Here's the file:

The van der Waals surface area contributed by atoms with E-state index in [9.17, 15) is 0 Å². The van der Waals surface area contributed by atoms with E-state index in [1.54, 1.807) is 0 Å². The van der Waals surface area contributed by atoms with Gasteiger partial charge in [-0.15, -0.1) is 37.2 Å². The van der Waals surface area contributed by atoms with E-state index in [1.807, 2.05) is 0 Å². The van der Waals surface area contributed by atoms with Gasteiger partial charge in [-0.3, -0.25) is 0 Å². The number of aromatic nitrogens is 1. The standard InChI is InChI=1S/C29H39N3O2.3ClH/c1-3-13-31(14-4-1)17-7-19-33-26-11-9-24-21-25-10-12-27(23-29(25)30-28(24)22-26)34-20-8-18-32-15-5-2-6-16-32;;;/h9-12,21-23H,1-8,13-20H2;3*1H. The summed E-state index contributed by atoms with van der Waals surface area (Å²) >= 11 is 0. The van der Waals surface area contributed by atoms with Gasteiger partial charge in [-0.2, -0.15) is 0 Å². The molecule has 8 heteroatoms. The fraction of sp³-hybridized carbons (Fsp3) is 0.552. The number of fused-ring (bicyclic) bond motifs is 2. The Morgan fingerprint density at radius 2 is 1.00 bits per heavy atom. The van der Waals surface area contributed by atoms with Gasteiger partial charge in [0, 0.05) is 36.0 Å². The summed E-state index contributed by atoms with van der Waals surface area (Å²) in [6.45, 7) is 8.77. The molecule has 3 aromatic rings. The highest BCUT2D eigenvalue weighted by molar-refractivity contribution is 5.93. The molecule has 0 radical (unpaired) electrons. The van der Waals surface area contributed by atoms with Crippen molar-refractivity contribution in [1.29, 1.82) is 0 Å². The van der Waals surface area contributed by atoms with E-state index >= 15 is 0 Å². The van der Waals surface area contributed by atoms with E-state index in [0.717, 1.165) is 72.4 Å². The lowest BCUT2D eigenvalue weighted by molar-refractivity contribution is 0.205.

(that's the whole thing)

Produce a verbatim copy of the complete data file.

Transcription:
The van der Waals surface area contributed by atoms with E-state index in [9.17, 15) is 0 Å². The van der Waals surface area contributed by atoms with E-state index in [1.54, 1.807) is 0 Å². The van der Waals surface area contributed by atoms with Gasteiger partial charge in [-0.15, -0.1) is 37.2 Å². The van der Waals surface area contributed by atoms with E-state index in [1.807, 2.05) is 0 Å². The van der Waals surface area contributed by atoms with Gasteiger partial charge in [-0.3, -0.25) is 0 Å². The number of aromatic nitrogens is 1. The standard InChI is InChI=1S/C29H39N3O2.3ClH/c1-3-13-31(14-4-1)17-7-19-33-26-11-9-24-21-25-10-12-27(23-29(25)30-28(24)22-26)34-20-8-18-32-15-5-2-6-16-32;;;/h9-12,21-23H,1-8,13-20H2;3*1H. The summed E-state index contributed by atoms with van der Waals surface area (Å²) >= 11 is 0. The van der Waals surface area contributed by atoms with Gasteiger partial charge in [-0.2, -0.15) is 0 Å². The molecule has 8 heteroatoms. The fraction of sp³-hybridized carbons (Fsp3) is 0.552. The number of fused-ring (bicyclic) bond motifs is 2. The Morgan fingerprint density at radius 2 is 1.00 bits per heavy atom. The van der Waals surface area contributed by atoms with Gasteiger partial charge in [0, 0.05) is 36.0 Å². The summed E-state index contributed by atoms with van der Waals surface area (Å²) in [6.45, 7) is 8.77. The molecule has 3 aromatic rings. The highest BCUT2D eigenvalue weighted by molar-refractivity contribution is 5.93. The molecule has 0 radical (unpaired) electrons. The van der Waals surface area contributed by atoms with Crippen molar-refractivity contribution in [1.29, 1.82) is 0 Å². The van der Waals surface area contributed by atoms with E-state index >= 15 is 0 Å². The van der Waals surface area contributed by atoms with E-state index in [0.717, 1.165) is 72.4 Å². The lowest BCUT2D eigenvalue weighted by molar-refractivity contribution is 0.205.